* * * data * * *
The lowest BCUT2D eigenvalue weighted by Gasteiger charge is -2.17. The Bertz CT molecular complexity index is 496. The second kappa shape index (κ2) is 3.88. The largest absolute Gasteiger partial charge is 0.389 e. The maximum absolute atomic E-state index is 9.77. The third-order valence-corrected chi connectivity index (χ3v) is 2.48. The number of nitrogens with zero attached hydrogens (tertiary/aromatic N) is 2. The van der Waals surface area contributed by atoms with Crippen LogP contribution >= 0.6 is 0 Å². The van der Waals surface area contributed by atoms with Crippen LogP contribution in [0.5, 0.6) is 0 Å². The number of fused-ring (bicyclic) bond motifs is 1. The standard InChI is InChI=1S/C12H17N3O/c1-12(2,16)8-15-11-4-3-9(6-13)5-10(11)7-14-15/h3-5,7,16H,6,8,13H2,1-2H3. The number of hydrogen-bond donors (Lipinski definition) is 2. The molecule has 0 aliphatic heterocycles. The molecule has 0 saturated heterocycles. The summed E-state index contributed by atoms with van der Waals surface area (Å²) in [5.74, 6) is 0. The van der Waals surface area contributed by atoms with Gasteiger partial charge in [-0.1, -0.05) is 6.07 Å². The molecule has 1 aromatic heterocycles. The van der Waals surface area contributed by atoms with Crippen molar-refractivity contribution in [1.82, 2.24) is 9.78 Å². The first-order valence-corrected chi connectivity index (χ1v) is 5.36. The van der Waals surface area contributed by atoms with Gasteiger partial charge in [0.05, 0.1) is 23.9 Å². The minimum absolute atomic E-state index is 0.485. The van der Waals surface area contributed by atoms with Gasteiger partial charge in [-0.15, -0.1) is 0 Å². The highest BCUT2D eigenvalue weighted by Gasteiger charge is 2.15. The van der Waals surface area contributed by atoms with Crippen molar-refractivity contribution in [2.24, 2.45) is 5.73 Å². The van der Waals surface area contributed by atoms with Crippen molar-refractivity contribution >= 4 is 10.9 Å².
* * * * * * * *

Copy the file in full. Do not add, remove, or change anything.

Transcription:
The lowest BCUT2D eigenvalue weighted by Gasteiger charge is -2.17. The Bertz CT molecular complexity index is 496. The second kappa shape index (κ2) is 3.88. The largest absolute Gasteiger partial charge is 0.389 e. The maximum absolute atomic E-state index is 9.77. The third-order valence-corrected chi connectivity index (χ3v) is 2.48. The number of nitrogens with zero attached hydrogens (tertiary/aromatic N) is 2. The van der Waals surface area contributed by atoms with Crippen LogP contribution >= 0.6 is 0 Å². The van der Waals surface area contributed by atoms with Crippen LogP contribution in [0.5, 0.6) is 0 Å². The number of fused-ring (bicyclic) bond motifs is 1. The standard InChI is InChI=1S/C12H17N3O/c1-12(2,16)8-15-11-4-3-9(6-13)5-10(11)7-14-15/h3-5,7,16H,6,8,13H2,1-2H3. The number of hydrogen-bond donors (Lipinski definition) is 2. The molecule has 0 aliphatic heterocycles. The molecule has 0 saturated heterocycles. The summed E-state index contributed by atoms with van der Waals surface area (Å²) in [5.74, 6) is 0. The van der Waals surface area contributed by atoms with Gasteiger partial charge in [-0.1, -0.05) is 6.07 Å². The molecule has 1 aromatic heterocycles. The van der Waals surface area contributed by atoms with Crippen molar-refractivity contribution in [1.82, 2.24) is 9.78 Å². The first-order valence-corrected chi connectivity index (χ1v) is 5.36. The van der Waals surface area contributed by atoms with Gasteiger partial charge in [0.05, 0.1) is 23.9 Å². The minimum absolute atomic E-state index is 0.485. The van der Waals surface area contributed by atoms with Gasteiger partial charge in [-0.15, -0.1) is 0 Å². The highest BCUT2D eigenvalue weighted by Gasteiger charge is 2.15. The van der Waals surface area contributed by atoms with Crippen molar-refractivity contribution in [2.24, 2.45) is 5.73 Å². The van der Waals surface area contributed by atoms with Crippen molar-refractivity contribution >= 4 is 10.9 Å².